In mathematics, fraction instruction has emerged as a distinctive research topic (Bouck et al., 2017). Other than “fractions”, the highly associated words, including “accuracy”, “solving”, “enhanced anchored instruction”, “instructional sequence”, and “virtual abstract”, show that studies have utilized various instructional practices when teaching fractions to students with disabilities.

Researchers have also focused on topics such as mathematics achievement in examining the relationships between education technology and mathematics achievement (McLeod, 2011) and testing in evaluating a computerized test battery for the diagnosis of learning disabilities (Billard et al., 2021). Of the highly associated words, “blended learning” for mathematics achievement and “computerized” for testing demonstrated the features of the measures and evaluations discussed within the included studies (Billard et al., 2021; Stewart, 2007).

Educational technology tools

Eight topics (visual-based technology, calculators, software, apps, self-monitoring tools, robotics, auditory support, and support for visual materials) covered the implementation of various educational technology tools for improving students’ mathematical performance. For the visual-based technology topic, representative studies with high topic proportions focused on technologies such as augmented reality, virtual reality, and virtual manipulatives. Miundy et al. (2019) examined the experiences of students with dyscalculia using augmented reality–based assistive digital technology. Altun and Kahveci (2019) evaluated the effects of virtual reality–based teaching material on geometry-related problem solving for students with learning disabilities. Prabavathy and Sivaranjani (2020) investigated the effects of virtual manipulatives on promoting basic arithmetic skills for students with developmental dyscalculia.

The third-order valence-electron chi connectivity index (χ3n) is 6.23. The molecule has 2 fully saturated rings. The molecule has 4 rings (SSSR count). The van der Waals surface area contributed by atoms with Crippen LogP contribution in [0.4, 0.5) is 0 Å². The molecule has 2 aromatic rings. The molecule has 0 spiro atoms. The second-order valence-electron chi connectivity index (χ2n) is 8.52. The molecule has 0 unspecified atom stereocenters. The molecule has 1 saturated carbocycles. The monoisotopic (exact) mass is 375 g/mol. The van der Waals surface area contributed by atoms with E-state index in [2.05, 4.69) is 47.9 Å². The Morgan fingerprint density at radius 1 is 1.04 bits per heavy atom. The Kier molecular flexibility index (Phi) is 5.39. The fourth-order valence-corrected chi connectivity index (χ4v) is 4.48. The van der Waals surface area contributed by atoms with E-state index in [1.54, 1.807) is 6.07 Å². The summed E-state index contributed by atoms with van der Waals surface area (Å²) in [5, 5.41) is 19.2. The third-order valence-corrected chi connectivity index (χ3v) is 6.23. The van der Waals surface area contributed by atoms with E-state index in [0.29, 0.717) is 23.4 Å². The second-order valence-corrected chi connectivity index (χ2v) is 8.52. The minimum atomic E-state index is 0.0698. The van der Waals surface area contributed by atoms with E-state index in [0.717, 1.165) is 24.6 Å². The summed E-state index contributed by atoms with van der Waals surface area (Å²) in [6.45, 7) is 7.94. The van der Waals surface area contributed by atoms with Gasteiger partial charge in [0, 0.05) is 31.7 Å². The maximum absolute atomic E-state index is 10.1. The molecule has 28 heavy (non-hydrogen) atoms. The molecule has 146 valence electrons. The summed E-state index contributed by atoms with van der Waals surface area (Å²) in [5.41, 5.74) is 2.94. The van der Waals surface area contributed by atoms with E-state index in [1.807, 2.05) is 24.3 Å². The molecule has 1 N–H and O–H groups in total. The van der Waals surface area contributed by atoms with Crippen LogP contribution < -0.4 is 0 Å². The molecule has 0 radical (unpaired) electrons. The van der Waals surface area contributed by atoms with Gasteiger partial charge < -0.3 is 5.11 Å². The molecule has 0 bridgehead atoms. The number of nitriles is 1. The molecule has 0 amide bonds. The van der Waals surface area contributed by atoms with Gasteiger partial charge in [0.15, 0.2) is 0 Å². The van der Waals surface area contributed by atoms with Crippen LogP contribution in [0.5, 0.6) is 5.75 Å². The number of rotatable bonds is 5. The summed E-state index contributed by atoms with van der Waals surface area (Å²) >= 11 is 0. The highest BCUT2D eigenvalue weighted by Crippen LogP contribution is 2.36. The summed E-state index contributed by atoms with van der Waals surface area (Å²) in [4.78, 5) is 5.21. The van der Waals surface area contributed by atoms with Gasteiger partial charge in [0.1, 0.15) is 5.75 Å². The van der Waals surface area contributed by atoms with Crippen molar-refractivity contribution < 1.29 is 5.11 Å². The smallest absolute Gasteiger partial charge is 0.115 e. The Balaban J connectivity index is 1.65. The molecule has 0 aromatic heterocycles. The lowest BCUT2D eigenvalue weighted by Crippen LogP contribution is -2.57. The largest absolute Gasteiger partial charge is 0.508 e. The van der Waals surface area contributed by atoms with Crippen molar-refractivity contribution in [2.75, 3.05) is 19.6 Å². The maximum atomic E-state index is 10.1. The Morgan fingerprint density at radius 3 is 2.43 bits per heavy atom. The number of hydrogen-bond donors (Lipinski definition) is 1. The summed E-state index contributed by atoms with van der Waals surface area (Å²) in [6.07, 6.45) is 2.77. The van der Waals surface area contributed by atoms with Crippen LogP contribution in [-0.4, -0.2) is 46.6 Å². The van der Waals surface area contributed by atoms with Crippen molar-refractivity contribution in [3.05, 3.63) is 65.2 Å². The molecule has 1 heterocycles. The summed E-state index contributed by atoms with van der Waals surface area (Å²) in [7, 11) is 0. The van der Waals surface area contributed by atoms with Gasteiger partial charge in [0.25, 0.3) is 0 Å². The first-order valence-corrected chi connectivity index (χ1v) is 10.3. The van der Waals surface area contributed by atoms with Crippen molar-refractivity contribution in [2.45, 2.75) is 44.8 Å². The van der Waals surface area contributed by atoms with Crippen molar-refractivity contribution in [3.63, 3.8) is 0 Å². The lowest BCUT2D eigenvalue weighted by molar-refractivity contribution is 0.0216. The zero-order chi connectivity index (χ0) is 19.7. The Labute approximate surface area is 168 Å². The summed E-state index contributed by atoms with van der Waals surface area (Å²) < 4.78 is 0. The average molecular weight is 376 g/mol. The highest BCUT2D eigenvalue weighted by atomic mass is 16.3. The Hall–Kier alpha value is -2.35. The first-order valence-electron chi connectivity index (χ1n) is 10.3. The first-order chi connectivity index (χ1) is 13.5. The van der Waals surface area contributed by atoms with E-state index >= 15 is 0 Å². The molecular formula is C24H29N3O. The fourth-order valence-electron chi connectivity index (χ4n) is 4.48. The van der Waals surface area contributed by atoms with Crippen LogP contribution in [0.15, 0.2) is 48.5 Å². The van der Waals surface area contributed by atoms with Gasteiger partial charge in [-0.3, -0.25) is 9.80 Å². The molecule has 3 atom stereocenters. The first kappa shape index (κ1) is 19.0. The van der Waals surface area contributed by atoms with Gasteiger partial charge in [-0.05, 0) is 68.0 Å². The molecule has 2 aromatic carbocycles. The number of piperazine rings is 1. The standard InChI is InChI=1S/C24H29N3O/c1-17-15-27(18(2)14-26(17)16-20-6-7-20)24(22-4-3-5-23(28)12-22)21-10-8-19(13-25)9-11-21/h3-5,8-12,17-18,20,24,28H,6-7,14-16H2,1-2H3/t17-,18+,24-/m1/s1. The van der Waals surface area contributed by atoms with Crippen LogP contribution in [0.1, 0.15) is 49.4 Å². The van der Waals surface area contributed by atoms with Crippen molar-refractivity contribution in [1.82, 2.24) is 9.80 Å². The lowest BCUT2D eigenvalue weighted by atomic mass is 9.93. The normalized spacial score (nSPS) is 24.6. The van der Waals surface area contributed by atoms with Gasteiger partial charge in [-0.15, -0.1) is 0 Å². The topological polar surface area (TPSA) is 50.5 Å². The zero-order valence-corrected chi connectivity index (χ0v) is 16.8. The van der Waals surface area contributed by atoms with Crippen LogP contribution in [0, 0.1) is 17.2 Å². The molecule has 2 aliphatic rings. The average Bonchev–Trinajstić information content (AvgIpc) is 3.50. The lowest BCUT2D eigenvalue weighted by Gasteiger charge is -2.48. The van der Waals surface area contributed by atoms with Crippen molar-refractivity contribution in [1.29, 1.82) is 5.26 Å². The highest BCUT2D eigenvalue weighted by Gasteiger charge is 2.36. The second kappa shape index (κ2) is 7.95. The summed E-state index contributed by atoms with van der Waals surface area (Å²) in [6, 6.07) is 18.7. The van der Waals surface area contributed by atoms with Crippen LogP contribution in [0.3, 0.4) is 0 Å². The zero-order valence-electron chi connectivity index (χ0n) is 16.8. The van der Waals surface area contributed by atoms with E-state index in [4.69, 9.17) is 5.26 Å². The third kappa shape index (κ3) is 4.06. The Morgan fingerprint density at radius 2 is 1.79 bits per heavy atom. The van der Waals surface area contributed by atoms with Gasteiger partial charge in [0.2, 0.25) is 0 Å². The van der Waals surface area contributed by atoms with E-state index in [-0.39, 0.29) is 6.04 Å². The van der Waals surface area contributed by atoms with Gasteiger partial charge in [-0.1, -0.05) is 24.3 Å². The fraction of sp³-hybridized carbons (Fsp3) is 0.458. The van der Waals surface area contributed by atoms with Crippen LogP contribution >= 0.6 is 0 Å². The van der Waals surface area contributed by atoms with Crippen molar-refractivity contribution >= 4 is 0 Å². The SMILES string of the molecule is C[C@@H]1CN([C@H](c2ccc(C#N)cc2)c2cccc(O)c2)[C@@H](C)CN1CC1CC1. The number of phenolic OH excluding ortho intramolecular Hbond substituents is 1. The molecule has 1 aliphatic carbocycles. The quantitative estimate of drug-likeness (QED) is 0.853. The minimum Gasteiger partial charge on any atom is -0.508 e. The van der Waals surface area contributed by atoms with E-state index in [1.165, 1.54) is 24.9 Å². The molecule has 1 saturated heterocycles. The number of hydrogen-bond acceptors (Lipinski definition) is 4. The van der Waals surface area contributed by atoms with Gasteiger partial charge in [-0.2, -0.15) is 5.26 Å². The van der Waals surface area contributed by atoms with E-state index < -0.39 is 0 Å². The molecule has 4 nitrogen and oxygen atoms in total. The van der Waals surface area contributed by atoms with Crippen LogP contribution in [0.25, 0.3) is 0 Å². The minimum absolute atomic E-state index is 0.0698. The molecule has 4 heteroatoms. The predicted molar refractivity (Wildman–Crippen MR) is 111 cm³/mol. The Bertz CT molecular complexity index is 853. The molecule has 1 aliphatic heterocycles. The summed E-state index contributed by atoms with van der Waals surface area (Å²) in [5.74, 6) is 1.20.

Regarding highly associated words, “accommodation”, “testing”, and “graphing calculator” demonstrated the purpose of calculators (Towers, 2018). For the consideration of software, words including “geometry”, “number”, and “computer” showed the targeted mathematics domain (Emprin & Petitfour, 2021). For the primary features of apps, “app” and “online” depicted the learning environment (Remata & Lomibao, 2021). Studies focusing on self-monitoring tools have addressed the usage of technology in expanding “access” to mathematics learning, such as using “digital text” (Bouck et al., 2013). These educational technology tools were found to be beneficial for teaching basic mathematics to primary school students with disabilities (Pitchford et al., 2018) and for improving the accuracy of mathematics homework (Falkenberg, 2010).